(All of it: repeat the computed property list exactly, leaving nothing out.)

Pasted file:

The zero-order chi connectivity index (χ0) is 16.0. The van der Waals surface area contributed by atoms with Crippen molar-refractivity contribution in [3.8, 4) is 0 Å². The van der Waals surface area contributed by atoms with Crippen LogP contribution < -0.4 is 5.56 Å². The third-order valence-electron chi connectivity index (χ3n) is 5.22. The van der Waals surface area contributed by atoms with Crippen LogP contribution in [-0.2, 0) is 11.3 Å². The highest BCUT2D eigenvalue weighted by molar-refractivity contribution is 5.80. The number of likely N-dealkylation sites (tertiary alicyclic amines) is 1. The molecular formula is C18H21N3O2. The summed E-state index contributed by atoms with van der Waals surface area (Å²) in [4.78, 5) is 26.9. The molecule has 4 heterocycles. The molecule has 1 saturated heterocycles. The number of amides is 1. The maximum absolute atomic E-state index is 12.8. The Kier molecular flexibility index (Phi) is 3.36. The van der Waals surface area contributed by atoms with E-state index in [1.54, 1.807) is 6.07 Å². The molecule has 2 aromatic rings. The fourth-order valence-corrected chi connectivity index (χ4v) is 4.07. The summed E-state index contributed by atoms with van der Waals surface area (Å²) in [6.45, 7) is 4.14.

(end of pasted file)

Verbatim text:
The zero-order chi connectivity index (χ0) is 16.0. The van der Waals surface area contributed by atoms with Crippen molar-refractivity contribution in [3.8, 4) is 0 Å². The van der Waals surface area contributed by atoms with Crippen LogP contribution < -0.4 is 5.56 Å². The third-order valence-electron chi connectivity index (χ3n) is 5.22. The van der Waals surface area contributed by atoms with Crippen LogP contribution in [-0.2, 0) is 11.3 Å². The highest BCUT2D eigenvalue weighted by molar-refractivity contribution is 5.80. The number of likely N-dealkylation sites (tertiary alicyclic amines) is 1. The molecular formula is C18H21N3O2. The summed E-state index contributed by atoms with van der Waals surface area (Å²) in [4.78, 5) is 26.9. The molecule has 4 heterocycles. The molecule has 1 saturated heterocycles. The number of amides is 1. The maximum absolute atomic E-state index is 12.8. The Kier molecular flexibility index (Phi) is 3.36. The van der Waals surface area contributed by atoms with E-state index in [1.54, 1.807) is 6.07 Å². The molecule has 2 aromatic rings. The fourth-order valence-corrected chi connectivity index (χ4v) is 4.07. The summed E-state index contributed by atoms with van der Waals surface area (Å²) in [6.45, 7) is 4.14.